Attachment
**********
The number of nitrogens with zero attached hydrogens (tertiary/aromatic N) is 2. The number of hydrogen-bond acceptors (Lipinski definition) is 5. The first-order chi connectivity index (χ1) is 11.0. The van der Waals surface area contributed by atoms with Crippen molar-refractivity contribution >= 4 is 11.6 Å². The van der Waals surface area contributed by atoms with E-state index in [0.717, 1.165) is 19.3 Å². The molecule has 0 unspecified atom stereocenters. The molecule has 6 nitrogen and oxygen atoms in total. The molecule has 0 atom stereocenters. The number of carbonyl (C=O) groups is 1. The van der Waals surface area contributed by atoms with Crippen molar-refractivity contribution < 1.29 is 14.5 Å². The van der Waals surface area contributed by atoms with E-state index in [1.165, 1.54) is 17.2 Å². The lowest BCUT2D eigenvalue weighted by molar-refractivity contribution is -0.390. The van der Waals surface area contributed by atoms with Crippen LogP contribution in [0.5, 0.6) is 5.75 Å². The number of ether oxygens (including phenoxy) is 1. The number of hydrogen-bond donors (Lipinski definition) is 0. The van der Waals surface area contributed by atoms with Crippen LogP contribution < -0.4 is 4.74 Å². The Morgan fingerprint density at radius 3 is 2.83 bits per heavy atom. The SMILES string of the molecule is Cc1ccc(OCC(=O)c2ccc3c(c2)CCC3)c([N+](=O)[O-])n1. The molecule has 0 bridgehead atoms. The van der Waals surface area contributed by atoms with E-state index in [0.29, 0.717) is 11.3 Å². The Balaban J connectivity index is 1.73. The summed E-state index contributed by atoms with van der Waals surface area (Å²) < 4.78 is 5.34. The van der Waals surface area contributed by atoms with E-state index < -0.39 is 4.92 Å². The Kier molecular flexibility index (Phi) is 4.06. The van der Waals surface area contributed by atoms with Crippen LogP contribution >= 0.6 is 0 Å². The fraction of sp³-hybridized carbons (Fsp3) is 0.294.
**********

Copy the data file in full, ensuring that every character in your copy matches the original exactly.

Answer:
The number of nitrogens with zero attached hydrogens (tertiary/aromatic N) is 2. The number of hydrogen-bond acceptors (Lipinski definition) is 5. The first-order chi connectivity index (χ1) is 11.0. The van der Waals surface area contributed by atoms with Crippen molar-refractivity contribution >= 4 is 11.6 Å². The van der Waals surface area contributed by atoms with E-state index in [0.717, 1.165) is 19.3 Å². The molecule has 0 unspecified atom stereocenters. The molecule has 6 nitrogen and oxygen atoms in total. The molecule has 0 atom stereocenters. The number of carbonyl (C=O) groups is 1. The van der Waals surface area contributed by atoms with Crippen molar-refractivity contribution < 1.29 is 14.5 Å². The van der Waals surface area contributed by atoms with E-state index in [1.165, 1.54) is 17.2 Å². The lowest BCUT2D eigenvalue weighted by molar-refractivity contribution is -0.390. The van der Waals surface area contributed by atoms with Crippen LogP contribution in [0.5, 0.6) is 5.75 Å². The number of ether oxygens (including phenoxy) is 1. The number of hydrogen-bond donors (Lipinski definition) is 0. The van der Waals surface area contributed by atoms with Crippen LogP contribution < -0.4 is 4.74 Å². The Morgan fingerprint density at radius 3 is 2.83 bits per heavy atom. The SMILES string of the molecule is Cc1ccc(OCC(=O)c2ccc3c(c2)CCC3)c([N+](=O)[O-])n1. The molecule has 0 bridgehead atoms. The van der Waals surface area contributed by atoms with E-state index in [0.29, 0.717) is 11.3 Å². The Balaban J connectivity index is 1.73. The summed E-state index contributed by atoms with van der Waals surface area (Å²) < 4.78 is 5.34. The van der Waals surface area contributed by atoms with E-state index < -0.39 is 4.92 Å². The Kier molecular flexibility index (Phi) is 4.06. The van der Waals surface area contributed by atoms with Crippen LogP contribution >= 0.6 is 0 Å². The fraction of sp³-hybridized carbons (Fsp3) is 0.294.